Idealistic it may have been, but the notion of Jesus as an idol of the protest kids was obviously a powerful one. In contrast, there appeared little currency in utilising Jewish symbols, despite the prevalence of Jewish singers in the New York scene. It is perhaps no coincidence that David Cohen and Robert Zimmerman would de-Jew their professional names, becoming David Blue and Bob Dylan respectively. Similarly Ramblin’ Jack Elliot was born Elliott Charles Adnopoz. Phil’s only reference to Jews in his songs is in The Harder They Fall, which playfully, though somewhat inexplicably, refers to Mother Goose “stealing lines from Lenny Bruce, drinking booze and killing Jews” (perhaps a reference to the Goose stepping of the Nazi’s?). It may have been simply that Phil’s Jewishness was caught up too much in his antipathy towards his parents, that the Jewishness was theirs, and something that he had no apparent interest in. Indeed Marc Eliot notes that “being Jewish meant nothing to [the Ochs children], other than getting off school for the Jewish holidays”. And yet his Jewishness was a fact, and one that he seemingly chose to overlook throughout all the many songs he wrote. Christianity, or rather Jesus the man, was a far more popular, even cool, symbol. Jewishness, for whatever reason, was not. Phil would describe his young self as an “American nebbish” and referred to himself in a Broadside interview as a “comfortable, middle-class, Jewish guy” and yet never mentioned this in any song (though he did write a song called The Ballad of The Jewish Mafia, that was about Sonny Liston).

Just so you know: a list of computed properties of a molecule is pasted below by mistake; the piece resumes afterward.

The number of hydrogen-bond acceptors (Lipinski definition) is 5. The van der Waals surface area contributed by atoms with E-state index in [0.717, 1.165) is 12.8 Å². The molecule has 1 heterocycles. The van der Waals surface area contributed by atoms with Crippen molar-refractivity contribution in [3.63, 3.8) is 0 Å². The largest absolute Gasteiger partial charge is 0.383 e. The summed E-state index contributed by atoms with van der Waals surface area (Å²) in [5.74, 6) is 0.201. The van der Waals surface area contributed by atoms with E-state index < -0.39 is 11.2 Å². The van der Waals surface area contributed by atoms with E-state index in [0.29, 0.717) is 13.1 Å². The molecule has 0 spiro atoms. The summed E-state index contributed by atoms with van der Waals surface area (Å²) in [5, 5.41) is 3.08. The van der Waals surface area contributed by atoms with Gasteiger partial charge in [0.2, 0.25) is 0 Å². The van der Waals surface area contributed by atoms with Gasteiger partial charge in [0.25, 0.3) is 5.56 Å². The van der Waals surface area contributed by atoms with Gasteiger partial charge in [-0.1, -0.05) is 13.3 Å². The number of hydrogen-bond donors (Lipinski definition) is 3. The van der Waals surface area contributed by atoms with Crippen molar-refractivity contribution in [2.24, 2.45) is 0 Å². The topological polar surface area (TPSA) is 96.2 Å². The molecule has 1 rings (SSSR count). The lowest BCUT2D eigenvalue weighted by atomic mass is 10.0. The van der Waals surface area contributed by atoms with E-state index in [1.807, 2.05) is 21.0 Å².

In seeking to identify himself as a progressive American patriot, Phil’s Jewishness became sidelined. Perhaps it’s a simple case that Jewishness wasn’t an aspect of Phil’s identity that meant anything to him, much in the same way that being from Texas didn’t. In singing this song – the only cover version to appear on any of Phil’s studio albums – Phil was reaffirming a part of his identity that he was most certainly keen to promote – that of the left-leaning folk-singer. This isn’t just a case of Phil singing a song about Jesus; this is also Phil aligning himself with Ewan MaCcoll. Having written so many songs by this point and with so many unrecorded, it seems odd that Phil should choose to record a song written by somebody else. There is more going on here though than simply singing a song that he liked.
As reported in Broadside #51
In the sleeve notes to I Ain’t Marching Anymore Phil writes that “The state department has a nasty habit of blocking the entrance of Ewan MacColl into this country”. In the early 1960s Ewan MacColl was refused entry to the United States. According to Peggy Seeger, he was shown a six-inch dossier by the American Consul in London of all the surveillance reports they had on him, supposedly dating back to 1929. This was Phil’s way of paying tribute to someone who was fast on the way to becoming something of a martyr himself.
Some ten years later Phil would cover MacColl’s Shoals of Herring, a beautiful song about fishermen in Norfolk, England. The contrast between the Phil Ochs who sang MacColl’s song about Jesus and the one who sang his song about fishermen is heartbreaking.